Management & Valuation of Intangible Assets in Swedish Holding Companies : An integrative model on how Swedish holding companies assess, evaluate and manage their intangible assets to maintain old and create new knowledge within their subsidiaries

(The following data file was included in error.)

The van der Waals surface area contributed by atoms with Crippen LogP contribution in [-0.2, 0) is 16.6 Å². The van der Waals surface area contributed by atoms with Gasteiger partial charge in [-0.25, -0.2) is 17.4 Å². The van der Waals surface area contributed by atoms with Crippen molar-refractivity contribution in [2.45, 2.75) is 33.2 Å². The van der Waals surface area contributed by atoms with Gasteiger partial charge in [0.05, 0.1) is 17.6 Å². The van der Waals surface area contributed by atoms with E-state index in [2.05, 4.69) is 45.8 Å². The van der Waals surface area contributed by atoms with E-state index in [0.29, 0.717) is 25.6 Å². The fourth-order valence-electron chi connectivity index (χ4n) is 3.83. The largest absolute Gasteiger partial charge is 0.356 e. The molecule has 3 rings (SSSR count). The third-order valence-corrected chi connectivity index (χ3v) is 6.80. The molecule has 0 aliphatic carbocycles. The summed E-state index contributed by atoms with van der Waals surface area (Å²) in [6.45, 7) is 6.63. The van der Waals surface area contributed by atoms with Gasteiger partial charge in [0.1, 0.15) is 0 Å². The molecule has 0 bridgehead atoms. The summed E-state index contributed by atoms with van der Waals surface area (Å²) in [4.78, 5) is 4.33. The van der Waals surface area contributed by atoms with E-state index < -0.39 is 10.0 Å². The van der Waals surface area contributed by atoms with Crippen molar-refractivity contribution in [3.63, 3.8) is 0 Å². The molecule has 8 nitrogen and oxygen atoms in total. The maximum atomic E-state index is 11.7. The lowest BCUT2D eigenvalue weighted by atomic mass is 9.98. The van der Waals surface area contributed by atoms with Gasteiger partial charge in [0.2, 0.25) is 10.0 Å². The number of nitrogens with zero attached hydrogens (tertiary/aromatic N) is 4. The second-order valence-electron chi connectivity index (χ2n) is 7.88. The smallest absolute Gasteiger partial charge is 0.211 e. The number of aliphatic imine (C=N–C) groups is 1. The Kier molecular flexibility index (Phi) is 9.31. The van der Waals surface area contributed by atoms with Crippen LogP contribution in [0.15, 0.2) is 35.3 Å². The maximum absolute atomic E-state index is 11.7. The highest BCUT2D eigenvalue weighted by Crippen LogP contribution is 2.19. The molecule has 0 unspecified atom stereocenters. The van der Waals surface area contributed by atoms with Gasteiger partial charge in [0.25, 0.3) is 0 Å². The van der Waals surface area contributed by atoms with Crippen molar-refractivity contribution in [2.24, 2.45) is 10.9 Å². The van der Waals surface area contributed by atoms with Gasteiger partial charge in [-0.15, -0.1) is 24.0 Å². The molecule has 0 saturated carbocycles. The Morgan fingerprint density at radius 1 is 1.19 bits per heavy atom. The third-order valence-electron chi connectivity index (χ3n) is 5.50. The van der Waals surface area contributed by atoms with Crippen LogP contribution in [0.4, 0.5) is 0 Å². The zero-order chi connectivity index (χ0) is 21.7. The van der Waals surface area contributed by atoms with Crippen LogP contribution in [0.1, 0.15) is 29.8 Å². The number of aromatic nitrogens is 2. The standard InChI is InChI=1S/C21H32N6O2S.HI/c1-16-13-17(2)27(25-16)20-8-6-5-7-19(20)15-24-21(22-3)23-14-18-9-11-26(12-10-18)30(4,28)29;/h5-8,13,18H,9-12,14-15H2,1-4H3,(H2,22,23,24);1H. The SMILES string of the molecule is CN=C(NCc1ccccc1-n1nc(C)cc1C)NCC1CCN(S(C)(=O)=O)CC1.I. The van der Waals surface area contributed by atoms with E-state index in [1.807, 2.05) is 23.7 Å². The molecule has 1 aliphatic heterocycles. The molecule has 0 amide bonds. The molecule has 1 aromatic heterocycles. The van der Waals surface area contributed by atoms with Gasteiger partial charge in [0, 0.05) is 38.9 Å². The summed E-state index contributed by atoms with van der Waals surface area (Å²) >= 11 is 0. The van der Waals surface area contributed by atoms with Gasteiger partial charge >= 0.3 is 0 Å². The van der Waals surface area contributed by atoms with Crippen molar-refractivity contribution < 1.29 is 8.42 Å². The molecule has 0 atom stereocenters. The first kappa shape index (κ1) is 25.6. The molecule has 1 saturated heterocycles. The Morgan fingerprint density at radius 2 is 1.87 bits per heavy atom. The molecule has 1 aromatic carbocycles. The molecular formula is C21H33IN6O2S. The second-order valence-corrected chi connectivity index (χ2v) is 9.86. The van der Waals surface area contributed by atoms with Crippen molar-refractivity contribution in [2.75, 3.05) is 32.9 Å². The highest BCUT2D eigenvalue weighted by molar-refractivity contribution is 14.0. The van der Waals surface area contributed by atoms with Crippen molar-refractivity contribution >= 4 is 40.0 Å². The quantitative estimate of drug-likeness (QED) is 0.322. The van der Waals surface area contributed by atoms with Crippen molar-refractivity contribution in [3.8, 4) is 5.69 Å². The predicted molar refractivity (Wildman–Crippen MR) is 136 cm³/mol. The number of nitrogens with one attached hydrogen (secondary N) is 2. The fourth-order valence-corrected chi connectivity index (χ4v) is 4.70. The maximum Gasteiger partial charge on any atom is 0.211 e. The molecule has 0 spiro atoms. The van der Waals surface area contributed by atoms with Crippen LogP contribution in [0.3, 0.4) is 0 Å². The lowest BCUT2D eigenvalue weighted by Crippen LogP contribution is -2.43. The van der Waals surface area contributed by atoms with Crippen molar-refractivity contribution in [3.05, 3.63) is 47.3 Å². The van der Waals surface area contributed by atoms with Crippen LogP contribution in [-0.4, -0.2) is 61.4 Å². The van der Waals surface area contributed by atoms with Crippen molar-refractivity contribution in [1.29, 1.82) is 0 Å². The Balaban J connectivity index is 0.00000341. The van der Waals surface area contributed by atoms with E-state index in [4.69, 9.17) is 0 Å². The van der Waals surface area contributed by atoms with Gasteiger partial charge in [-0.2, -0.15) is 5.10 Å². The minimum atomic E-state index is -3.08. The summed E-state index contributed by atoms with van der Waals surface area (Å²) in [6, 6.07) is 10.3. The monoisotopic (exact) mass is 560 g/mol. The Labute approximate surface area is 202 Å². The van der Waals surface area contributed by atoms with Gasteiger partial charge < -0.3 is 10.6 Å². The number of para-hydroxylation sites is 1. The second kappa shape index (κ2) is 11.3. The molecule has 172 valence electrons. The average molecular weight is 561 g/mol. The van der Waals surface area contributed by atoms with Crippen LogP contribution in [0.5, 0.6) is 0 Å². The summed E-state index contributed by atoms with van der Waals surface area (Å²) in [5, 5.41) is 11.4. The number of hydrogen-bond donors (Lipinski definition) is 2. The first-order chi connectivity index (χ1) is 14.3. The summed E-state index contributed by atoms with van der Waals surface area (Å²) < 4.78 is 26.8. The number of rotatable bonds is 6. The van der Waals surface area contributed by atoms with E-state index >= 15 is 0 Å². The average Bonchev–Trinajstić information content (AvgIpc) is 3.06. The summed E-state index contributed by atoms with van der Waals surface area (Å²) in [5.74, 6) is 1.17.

Abstract: Background: Companies operate in a dynamic and challenging business environment with a constant battle to become and stay competitive and achieve sustainable growth. The business environment has transformed rapidly in the past decade due to major globalization and internationalization processes, which have created a demand for mapping and understanding business value and core competences. Parting from the traditional, the focus within companies and research is shifting from tangible assets to human capital, such as knowledge, as the primary competitive resource. Knowledge is a concept that is both complex and volatile. Knowledge emerges and develops through processes of each individual and also from individuals merging together into groups – making it hard to manage. Sadly, without proper management of such resources and processes, it is competitive advantage cannot be exerted. Nowadays, most companies can be identified as knowledge intensive firms, where competitive advantage is related to the ability to create and apply new knowledge through mergers and acquisitions. For about 3 decades, researchers, governments and companies have been trying to develop methods to evaluate and measure intangible assets, but there is a lack of research on how it is done in reality. Purpose: The purpose of the study is to investigate Swedish holding companies’ approach to working with intangible assets, primarily knowledge; investigating the way it is leveraged and used in the holding structure to create knowledge as a competitive resource across the entire corporation. Method: A qualitative research is used with a sample of 10 Swedish holding companies varying in size, structure and sector in order to test a proposed integrative model formulated on theory. Purposive sampling is used for participant selection based on personal networks. Conclusion: Firstly, we found that the majority of the Swedish holding companies do not have a method for evaluating intangible assets in general. In the event of mergers and acquisitions, on the other hand, human capital is emphasized as a main factor for decision making. From the managerial point of view, there is an elevating need for developing a systematic approach to assess human capital when acquiring new subsidiaries, primarily in order to understand the value and context of knowledge. Secondly, Swedish holding companies have internal structures and work-approaches to identify key persons within the newly acquired subsidiaries and transfer their knowledge to the mother company. Furthermore, they try to maintain and create knowledge by investing on education and leadership, but in general, knowledge management is done subconsciously. Therefore, the general finding of this research is that the concept of knowledge management is in the beginning of its lifetime and there is a clear need to put more managerial emphasis on restructuring processes.
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